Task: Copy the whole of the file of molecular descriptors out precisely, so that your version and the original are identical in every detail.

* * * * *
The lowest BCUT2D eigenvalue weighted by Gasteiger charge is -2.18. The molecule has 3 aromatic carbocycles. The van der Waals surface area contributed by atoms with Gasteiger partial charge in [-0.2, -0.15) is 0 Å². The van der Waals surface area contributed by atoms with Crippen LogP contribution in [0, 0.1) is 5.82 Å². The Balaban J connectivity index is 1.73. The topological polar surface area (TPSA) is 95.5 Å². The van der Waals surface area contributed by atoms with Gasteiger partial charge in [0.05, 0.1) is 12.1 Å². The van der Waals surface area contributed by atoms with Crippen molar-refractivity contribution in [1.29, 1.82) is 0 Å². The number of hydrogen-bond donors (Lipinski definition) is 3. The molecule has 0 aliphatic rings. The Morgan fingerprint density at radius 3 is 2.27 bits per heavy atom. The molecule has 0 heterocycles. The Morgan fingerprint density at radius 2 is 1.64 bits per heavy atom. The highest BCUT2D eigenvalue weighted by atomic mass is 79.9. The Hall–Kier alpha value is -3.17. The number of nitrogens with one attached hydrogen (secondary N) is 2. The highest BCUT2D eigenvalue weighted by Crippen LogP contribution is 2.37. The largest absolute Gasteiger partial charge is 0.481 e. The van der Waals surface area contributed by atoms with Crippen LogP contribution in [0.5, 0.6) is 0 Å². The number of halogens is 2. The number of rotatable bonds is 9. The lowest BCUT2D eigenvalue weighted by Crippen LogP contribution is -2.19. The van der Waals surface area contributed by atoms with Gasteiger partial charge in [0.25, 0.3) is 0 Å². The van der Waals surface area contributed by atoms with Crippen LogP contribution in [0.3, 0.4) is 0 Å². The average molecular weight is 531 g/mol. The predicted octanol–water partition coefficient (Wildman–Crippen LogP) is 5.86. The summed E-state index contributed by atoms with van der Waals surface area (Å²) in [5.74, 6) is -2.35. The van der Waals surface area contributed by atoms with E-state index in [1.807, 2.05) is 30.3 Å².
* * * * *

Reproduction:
The lowest BCUT2D eigenvalue weighted by Gasteiger charge is -2.18. The molecule has 3 aromatic carbocycles. The van der Waals surface area contributed by atoms with Gasteiger partial charge in [-0.2, -0.15) is 0 Å². The van der Waals surface area contributed by atoms with Crippen LogP contribution in [0, 0.1) is 5.82 Å². The Balaban J connectivity index is 1.73. The topological polar surface area (TPSA) is 95.5 Å². The van der Waals surface area contributed by atoms with Gasteiger partial charge in [0.05, 0.1) is 12.1 Å². The van der Waals surface area contributed by atoms with Crippen molar-refractivity contribution in [1.29, 1.82) is 0 Å². The number of hydrogen-bond donors (Lipinski definition) is 3. The molecule has 0 aliphatic rings. The Morgan fingerprint density at radius 3 is 2.27 bits per heavy atom. The molecule has 0 heterocycles. The Morgan fingerprint density at radius 2 is 1.64 bits per heavy atom. The highest BCUT2D eigenvalue weighted by atomic mass is 79.9. The Hall–Kier alpha value is -3.17. The number of nitrogens with one attached hydrogen (secondary N) is 2. The highest BCUT2D eigenvalue weighted by Crippen LogP contribution is 2.37. The largest absolute Gasteiger partial charge is 0.481 e. The van der Waals surface area contributed by atoms with Crippen LogP contribution in [0.5, 0.6) is 0 Å². The number of halogens is 2. The number of rotatable bonds is 9. The lowest BCUT2D eigenvalue weighted by Crippen LogP contribution is -2.19. The van der Waals surface area contributed by atoms with Gasteiger partial charge in [0.25, 0.3) is 0 Å². The van der Waals surface area contributed by atoms with Crippen LogP contribution in [0.3, 0.4) is 0 Å². The average molecular weight is 531 g/mol. The predicted octanol–water partition coefficient (Wildman–Crippen LogP) is 5.86. The summed E-state index contributed by atoms with van der Waals surface area (Å²) in [5.74, 6) is -2.35. The van der Waals surface area contributed by atoms with E-state index in [1.807, 2.05) is 30.3 Å².